Beans are super sources of magnesium—not to mention protein and other vitamins and minerals. One cup of black beans contains a whopping 120 mg of magnesium. Other good choices include lentils and kidney beans.

Fish is also a perfect food for body and brain. In addition to omega-3s and vitamin D, fish and seafood will add more magnesium to your menu. For example, a serving of 100 grams of mackerel has nearly 100 mg of magnesium. Have fish for dinner or lunch at least twice a week.

Yogurt (without added sugar) is another good source of magnesium, with about 20 mg in one small container. Plus, yogurt and other dairy products also contain calcium. Getting enough magnesium may make it easier for the body to absorb more calcium from the diet.

I am also going to mention an exotic tropical fruit, although it is virtually impossible to find in the U.S. Baobab pulp has an average of 195 mg of magnesium per 100 grams. Only pumpkin seeds have more magnesium than this African fruit.

The good news is that baobab extract is available in supplement form, on its own or combined with other healthy ingredients.

And finally, I have saved the best for last. One ounce of dark chocolate (about a third to a half of a typical chocolate bar) has 41 mg of magnesium.

So at the end of the month, when little ghosts and goblins come calling, try dark chocolate instead of the more typical “milk” chocolate, which is full of sugar. Some say dark chocolate is an acquired taste, so why not start them young?

And remember to take a daily 400 mg magnesium supplement just to make sure your bases are covered for this magnificent mineral.


One more mineral you need more of—and two you should never take in supplement form

When it comes to mineral supplements, it seems like the “natural-know-it-alls” focus primarily on calcium pills. But calcium is one mineral that should never be taken in supplement form.

Calcium supplements are dangerous because they can elevate your calcium blood levels so much that they may actually harm blood vessels and other tissues. And this could potentially lead to heart disease.

If you follow the sensible diet I recommend, with organic dairy, fish, meat, and leafy greens, you’ll get plenty of calcium. In general, deficiencies of calcium only become a problem on artificially restricted diets, like vegan diets.

Iron is another mineral you should only get via dietary sources. For generations, doctors and public health experts have pushed iron supplements onto the American people. But this is a very dangerous practice.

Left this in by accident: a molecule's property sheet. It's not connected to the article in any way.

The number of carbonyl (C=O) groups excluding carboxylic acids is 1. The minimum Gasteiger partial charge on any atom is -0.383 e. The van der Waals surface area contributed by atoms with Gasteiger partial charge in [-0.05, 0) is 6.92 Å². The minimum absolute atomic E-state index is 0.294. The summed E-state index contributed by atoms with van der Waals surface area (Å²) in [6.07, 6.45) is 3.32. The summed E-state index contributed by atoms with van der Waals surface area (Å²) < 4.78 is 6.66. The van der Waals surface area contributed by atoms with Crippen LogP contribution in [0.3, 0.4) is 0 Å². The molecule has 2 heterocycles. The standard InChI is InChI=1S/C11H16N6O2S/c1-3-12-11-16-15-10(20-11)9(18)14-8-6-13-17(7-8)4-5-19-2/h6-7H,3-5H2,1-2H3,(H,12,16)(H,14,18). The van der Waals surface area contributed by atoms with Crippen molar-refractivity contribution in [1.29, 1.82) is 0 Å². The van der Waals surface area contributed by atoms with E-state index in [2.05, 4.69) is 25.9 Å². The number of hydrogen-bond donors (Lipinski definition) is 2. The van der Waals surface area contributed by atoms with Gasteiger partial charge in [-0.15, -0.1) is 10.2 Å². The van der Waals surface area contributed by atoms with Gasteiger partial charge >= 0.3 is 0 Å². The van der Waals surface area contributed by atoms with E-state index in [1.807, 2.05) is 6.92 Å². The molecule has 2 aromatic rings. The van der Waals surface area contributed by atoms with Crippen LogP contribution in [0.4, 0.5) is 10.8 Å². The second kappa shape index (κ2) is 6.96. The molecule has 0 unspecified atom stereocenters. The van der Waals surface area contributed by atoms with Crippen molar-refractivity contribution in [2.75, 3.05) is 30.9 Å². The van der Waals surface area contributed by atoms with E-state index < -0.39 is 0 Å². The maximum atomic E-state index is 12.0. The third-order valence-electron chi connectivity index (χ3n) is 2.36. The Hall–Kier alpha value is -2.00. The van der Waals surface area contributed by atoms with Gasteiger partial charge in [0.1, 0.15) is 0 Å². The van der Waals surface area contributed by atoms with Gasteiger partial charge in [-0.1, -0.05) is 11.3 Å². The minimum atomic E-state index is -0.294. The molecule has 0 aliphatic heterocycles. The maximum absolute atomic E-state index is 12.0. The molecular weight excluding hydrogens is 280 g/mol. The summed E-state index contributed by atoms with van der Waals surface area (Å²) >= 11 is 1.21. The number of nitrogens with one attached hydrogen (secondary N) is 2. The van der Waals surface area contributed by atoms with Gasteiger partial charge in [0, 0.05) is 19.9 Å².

Most women and virtually all men do not need iron supplements for optimal health. Excess iron in the body has been linked to higher risks of cancer, heart disease, and infections, as shown by many studies over the years—including my own published work with Nobel laureate Baruch Blumberg in the New England Journal of Medicine and the International Journal of Epidemiology.

And, as I reported in my Daily Dispatch e-letter in September, recent research shows that excess iron can also lead to diabetes.

So unless you’re one of the rare people who have been diagnosed by their doctor with iron deficiency, avoid supplementing with this mineral.

On the other hand, iodine deficiency is rampant in our population—especially among adolescent girls and young women (probably due to abysmal diets). This is a serious problem because iodine is critically important for thyroid function and metabolism.

Typically, iodine is present in fish, seafood, and sea salt. But when populations move away from the coasts and into mountain and inland regions, they lose dietary sources of iodine and may become deficient.

That’s why mid-20th century U.S. public health policy included the addition of iodine to table salt (sodium chloride, which, unlike sea salt, is not naturally high in iodine). But later 20th century policy was to advise everyone to restrict salt intake—although there was never any real scientific evidence that cutting back on salt would prevent high blood pressure and heart disease in the vast majority of people (what I call the “Great Salt Scam”).

So it’s hardly a surprise that today, there is widespread iodine deficiency among Americans. The solution is to eat at least two servings of fish or seafood a week. Milk, eggs, and non-sweetened yogurt are also good sources of iodine.

And don’t be afraid to add a little iodized salt, or sea salt, to taste when cooking organic vegetables and other foods, and in water for boiling pasta. (Processed, packaged, and canned foods are typically laden with salt, but you don’t want to be eating those anyway.)



1“Effects of Magnesium Supplementation on Blood Pressure: A Meta-Analysis of Randomized Double-Blind Placebo-Controlled Trials.” Hypertension. 2016 Aug;68(2):324-33.